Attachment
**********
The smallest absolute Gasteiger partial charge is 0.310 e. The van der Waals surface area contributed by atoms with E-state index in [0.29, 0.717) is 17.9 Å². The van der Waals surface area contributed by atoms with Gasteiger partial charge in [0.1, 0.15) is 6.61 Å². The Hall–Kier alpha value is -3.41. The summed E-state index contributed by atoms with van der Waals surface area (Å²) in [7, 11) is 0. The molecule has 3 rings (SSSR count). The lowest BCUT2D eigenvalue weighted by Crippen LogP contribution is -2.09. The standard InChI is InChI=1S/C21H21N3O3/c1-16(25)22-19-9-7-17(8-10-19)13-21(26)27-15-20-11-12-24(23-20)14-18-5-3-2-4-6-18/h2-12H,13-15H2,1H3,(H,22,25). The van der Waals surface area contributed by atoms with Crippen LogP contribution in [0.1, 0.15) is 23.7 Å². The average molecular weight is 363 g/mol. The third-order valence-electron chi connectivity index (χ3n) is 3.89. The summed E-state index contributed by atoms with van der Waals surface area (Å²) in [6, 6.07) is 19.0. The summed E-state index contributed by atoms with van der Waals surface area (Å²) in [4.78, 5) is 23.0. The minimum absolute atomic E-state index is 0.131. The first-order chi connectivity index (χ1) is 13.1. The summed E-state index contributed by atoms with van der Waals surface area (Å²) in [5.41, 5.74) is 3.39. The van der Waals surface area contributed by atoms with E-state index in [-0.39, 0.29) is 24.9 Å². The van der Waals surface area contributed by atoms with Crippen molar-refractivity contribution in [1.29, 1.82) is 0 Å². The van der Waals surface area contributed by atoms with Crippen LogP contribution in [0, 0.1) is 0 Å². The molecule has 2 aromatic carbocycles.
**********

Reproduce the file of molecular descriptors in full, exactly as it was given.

The smallest absolute Gasteiger partial charge is 0.310 e. The van der Waals surface area contributed by atoms with E-state index in [0.29, 0.717) is 17.9 Å². The van der Waals surface area contributed by atoms with Gasteiger partial charge in [0.1, 0.15) is 6.61 Å². The Hall–Kier alpha value is -3.41. The summed E-state index contributed by atoms with van der Waals surface area (Å²) in [7, 11) is 0. The molecule has 3 rings (SSSR count). The lowest BCUT2D eigenvalue weighted by Crippen LogP contribution is -2.09. The standard InChI is InChI=1S/C21H21N3O3/c1-16(25)22-19-9-7-17(8-10-19)13-21(26)27-15-20-11-12-24(23-20)14-18-5-3-2-4-6-18/h2-12H,13-15H2,1H3,(H,22,25). The van der Waals surface area contributed by atoms with Crippen LogP contribution in [0.1, 0.15) is 23.7 Å². The average molecular weight is 363 g/mol. The third-order valence-electron chi connectivity index (χ3n) is 3.89. The summed E-state index contributed by atoms with van der Waals surface area (Å²) in [6, 6.07) is 19.0. The summed E-state index contributed by atoms with van der Waals surface area (Å²) in [4.78, 5) is 23.0. The minimum absolute atomic E-state index is 0.131. The first-order chi connectivity index (χ1) is 13.1. The summed E-state index contributed by atoms with van der Waals surface area (Å²) in [5.41, 5.74) is 3.39. The van der Waals surface area contributed by atoms with E-state index in [-0.39, 0.29) is 24.9 Å². The van der Waals surface area contributed by atoms with Crippen molar-refractivity contribution in [1.29, 1.82) is 0 Å². The van der Waals surface area contributed by atoms with Crippen LogP contribution in [0, 0.1) is 0 Å². The molecule has 2 aromatic carbocycles.